Pare, core and quarter good baking applesócider-apples are the best. Put them in a preserving-kettle and cover with water; when they begin to get tender, strew some white sugar over them and let them boil until done, but do not let them break.
Two tablespoonfuls of chopped green mint, one tablespoonful of granulated sugar, and a quarter of a pint of vinegar. Pick and wash the green mint very clean, and chop it fine; mix the sugar in a sauce-tureen; put in the mint and let it stand.
Take two large tablespoonfuls of capers and a little vinegar ; stir them for some time into a half-pint of thick melted butter. This sauce is for boiled mutton.
Melt together equal parts of currant jelly and butteróor any rich gravy; season to taste with pepper and salt, and serve hot with cold mutton or venison.
Wash a large bunch of celery, and pare it clean; cut it in pieces, and boil it gently in a small quantity of water till it is quite tender; add a little pepper and salt, a piece of butter the size of an egg, rolled in flour, and a half-pint of cream. Boil all together. Celery sauce is eaten with boiled poultry.
Stir one tablespoonful of butter and one of dry flour over the fire, until they are a light brown in color; then stir gradually into them a pint of boiling water; season the sauce with a teaspoonful of salt and a quarter of a salt-spoonful of pepper; add to it a small onion and a turnip, peeled and sliced very thin, a carrot scraped and sliced thin, a bunch of parsley and sweet herbs. Simmer the sauce slowly for fifteen minutes, and then strain.
Put in a saucepan one ounce of butter; when it is very hot, stir into it one ounce of flour. After butter and flour are well mixed, put in half-pint of hot stock, then pepper and salt, one dessert-spoonful of mushroom catsup, one of Worcester Sauce. Let it boil two minutes, then add a few drops of caramel for browning.
Beat up two eggs, two tablespoonfuls of sugar, the juice and grated rind of one lemon. Set it on the fire until it begins to boil; then take it off, add one glass of wine, and serve.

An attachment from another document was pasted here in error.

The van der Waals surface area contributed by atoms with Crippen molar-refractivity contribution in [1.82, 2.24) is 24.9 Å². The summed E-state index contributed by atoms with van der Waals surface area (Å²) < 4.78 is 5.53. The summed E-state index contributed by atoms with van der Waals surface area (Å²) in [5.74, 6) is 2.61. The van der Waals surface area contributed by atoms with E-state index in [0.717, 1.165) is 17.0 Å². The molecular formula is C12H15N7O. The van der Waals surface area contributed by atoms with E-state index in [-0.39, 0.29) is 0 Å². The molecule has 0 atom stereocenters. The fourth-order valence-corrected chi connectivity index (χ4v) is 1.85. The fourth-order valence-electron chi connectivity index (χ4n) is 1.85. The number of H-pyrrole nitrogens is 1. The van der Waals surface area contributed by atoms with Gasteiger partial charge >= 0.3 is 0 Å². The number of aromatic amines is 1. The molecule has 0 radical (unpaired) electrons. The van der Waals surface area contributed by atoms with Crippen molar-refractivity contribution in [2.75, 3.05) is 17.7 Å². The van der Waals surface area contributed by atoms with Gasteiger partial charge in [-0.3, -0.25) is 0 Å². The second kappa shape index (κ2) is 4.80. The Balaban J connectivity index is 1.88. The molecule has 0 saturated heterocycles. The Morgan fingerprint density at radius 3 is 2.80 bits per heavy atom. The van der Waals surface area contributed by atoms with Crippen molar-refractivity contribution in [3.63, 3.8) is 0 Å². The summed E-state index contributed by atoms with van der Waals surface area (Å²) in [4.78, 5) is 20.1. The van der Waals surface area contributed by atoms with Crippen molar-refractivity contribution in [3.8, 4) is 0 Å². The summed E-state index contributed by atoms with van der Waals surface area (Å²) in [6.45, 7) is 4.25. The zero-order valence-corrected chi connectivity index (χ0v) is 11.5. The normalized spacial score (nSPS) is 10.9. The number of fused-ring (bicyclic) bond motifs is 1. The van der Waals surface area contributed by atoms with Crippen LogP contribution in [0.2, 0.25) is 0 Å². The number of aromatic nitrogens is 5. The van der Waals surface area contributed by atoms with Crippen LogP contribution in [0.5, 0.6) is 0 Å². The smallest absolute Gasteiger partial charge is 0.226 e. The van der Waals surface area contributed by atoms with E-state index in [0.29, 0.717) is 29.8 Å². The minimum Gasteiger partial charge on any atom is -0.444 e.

Stir together, as for a pound-cake, equal quantities of fresh butter and powdered white sugar ; when quite light and creamy, add some nutmeg and brandy to taste. Send it to table in a glass dish.
Have ready some rich thick melted or drawn butter, and the moment you take it from the fire, stir in two wine-glassfuls of wine, two tablespoonfuls of sugar and some nutmeg. Serve it with plum-pudding, or any sort of boiled pudding that is made of batter.
Bring slowly to the boiling point half-pint of wine; then add the yolks of four raw eggs and one cupful of white sugar; whip it, on the fire, until it is in a state of high froth and a little thick.
Take two cupfuls of powdered sugar, one cupful of butter, beaten to a cream. Put in a cupful or more of hot water, and let it come to a boil, stirring all the time; flavor with brandy.
Put two-thirds of a pint of cream to boil in a double boiler, to keep it from burning; add some white sugar; then pour it slowly on the beaten whites of two eggs; add one teaspoonful of vanilla.
One ounce of sugar, two eggs, one wine-glassful of sherry wine. First mix in a saucepan the yolks of the eggs and sugar; then put in the wine, and put it on the cool part of the range, so as to prevent the egg from boiling; then put it in another saucepan over water.
half-pint of milk in a saucepan on the fire; when scalding hot, add the yolks of three eggs, and stir until as thick as boiled custard; add, when taken from the fire and cooled, a tablespoonful of vanilla and the whites of two eggs, beaten stiff.
Rub to a cream four large spoonfuls of sugar and two of butter. Stir it into a teacupful of hot water. Pour this in a clean saucepan and set it on the fire ; stir it steadily until it boils, when add either rose-water or lemon to flavor it. Then give it another quick boil, and grate nutmeg on it.